Friday, July 08, 2005

Confessional Hatred

I have not been following the Emergent Church controversies at all. I would hear about here and there, but it did not seem to matter much to me. Then I had a friend in an Emergent Church in Colorado Springs. Still, I remained fairly uninterested. I got curious when I saw Andrew Sandlin and John Armstrong take strong stands for the Emergent movement, with minor reservations of course. These men who support the Federal Vision movement in the Reformed Churches were supporting the Emergent movement too. I wondered what the connection might be. I believe I have found it. Pure hatred of confessionalism. The one thing that the Emergent movement is a contempt for standards in theology. Al Mohler comments about the Emerging Church:

The very nomenclature of the movement betrays a sense that evangelicalism must be cast aside in order for something new, radical, and more authentic to emerge. "For almost everyone within the movement," Carson argues, "this works out in an emphasis on feelings and affections over against linear thought and rationalities; on experience over against truth; on inclusion over against exclusion; on participation over individualism and the heroic loner." This approach produces what McLaren calls "a new kind of Christian," and a new kind of church.

Note the antipathy for rational thought and the need for development. Mohler continues to state:

Accepting the postmodern insistence that "metanarratives" are dead, McLaren argues that Christianity must develop a new way of describing, defining, and defending the gospel. A metanarrative--a unifying theory of universal meaning--is to be replaced by a far more humble understanding of truth that accepts pluralism as a given and holds all truth claims under suspicion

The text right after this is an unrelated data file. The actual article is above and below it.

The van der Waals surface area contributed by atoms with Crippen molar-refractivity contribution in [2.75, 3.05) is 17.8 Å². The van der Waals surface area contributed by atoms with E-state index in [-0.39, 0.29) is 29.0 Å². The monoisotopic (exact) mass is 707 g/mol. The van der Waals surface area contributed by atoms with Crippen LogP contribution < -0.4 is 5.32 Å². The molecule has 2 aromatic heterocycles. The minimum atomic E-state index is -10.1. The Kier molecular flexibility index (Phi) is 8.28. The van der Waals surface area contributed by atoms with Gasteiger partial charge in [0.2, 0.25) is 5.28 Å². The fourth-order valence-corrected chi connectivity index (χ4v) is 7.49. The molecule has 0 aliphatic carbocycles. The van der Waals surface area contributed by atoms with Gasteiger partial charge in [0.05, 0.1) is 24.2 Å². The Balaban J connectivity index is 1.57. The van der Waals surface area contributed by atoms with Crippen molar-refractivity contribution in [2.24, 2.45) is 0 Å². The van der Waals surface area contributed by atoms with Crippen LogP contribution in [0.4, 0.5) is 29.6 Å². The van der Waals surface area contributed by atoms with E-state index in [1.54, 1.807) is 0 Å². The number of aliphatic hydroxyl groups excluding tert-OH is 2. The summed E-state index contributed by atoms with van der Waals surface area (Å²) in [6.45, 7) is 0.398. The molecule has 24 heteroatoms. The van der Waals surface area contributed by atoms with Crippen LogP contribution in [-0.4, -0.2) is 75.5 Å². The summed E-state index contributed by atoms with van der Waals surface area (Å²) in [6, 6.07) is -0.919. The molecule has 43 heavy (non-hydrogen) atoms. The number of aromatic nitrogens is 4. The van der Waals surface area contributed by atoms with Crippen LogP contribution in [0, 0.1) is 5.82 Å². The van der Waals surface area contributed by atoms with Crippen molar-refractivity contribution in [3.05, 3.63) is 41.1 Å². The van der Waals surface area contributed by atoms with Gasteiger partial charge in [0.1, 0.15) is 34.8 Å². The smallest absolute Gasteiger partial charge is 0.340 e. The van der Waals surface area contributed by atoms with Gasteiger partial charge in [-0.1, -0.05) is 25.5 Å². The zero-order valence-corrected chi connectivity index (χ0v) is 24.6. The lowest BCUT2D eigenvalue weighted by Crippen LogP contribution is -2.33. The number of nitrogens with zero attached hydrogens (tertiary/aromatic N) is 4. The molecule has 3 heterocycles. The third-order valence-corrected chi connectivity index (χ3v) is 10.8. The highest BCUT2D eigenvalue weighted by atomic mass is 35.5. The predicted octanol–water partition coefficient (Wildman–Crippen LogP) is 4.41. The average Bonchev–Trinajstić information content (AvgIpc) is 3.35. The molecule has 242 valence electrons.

Here again, universal meaning is a thing of the past. The Emerging Church wants a new way to “define” the gospel. Disturbing.

How does this relate to the Federal Vision? I believe in that very same way. Now there is no doubt that the Emerging Church and the Federal Vision arrive at some very different conclusions. But, they both share a need to develop new theology with a new definition of the gospel. Listen to John Armstrong discuss the PCA’s decision to not distribute the Mississippi Valley Presbytery Report:

It would be a wonderful day for modern reformation, and for the true principle of semper reformanda, if this issue were put to rest once for all, at least as it is perceived as some kind of serious threat to the gospel. I have my doubts that this will happen so long as the PCA is influenced by "strict confessionalist" (TR) types.

Clearly here Armstrong equates the constant reforming change as the good guys and those who adhere to confessions as the bad guys. Note also that the gospel is better off without the Confessions. Armstrong later openly desires the PCA “will pursue an open posture toward the world in general, and the work of fresh and serious biblical theology in particular,” but doubts they will because of the “schismatic spirit” of the aforementioned ‘strict confessionalists.’ Yes, he also calls those who wish to adhere to a confession strictly “a small coalition of the theologically disturbed.”

The two groups have one thing in common, contempt for standards. Both groups need a developing theology. One that will change and grow with them. One that will not be confined to a confession, nor one that will inhibit their "fresh", innovative thinking, which stands as proof of their intellect and piety.

In the coming months and years, maybe, those who believe in truth will find it more and more under attack by those once considered allies. The idea of confessions, and confessional churches will be attacked. The “small coalition of the theologically disturbed” must continue to make its stand for an unchanging truth. Or else the Presbyterian and Reformed world will be overrun by those who would exchange the wisdom of our fathers for the whispers of the woman on the street, those who would exchange the truth of God for a lie.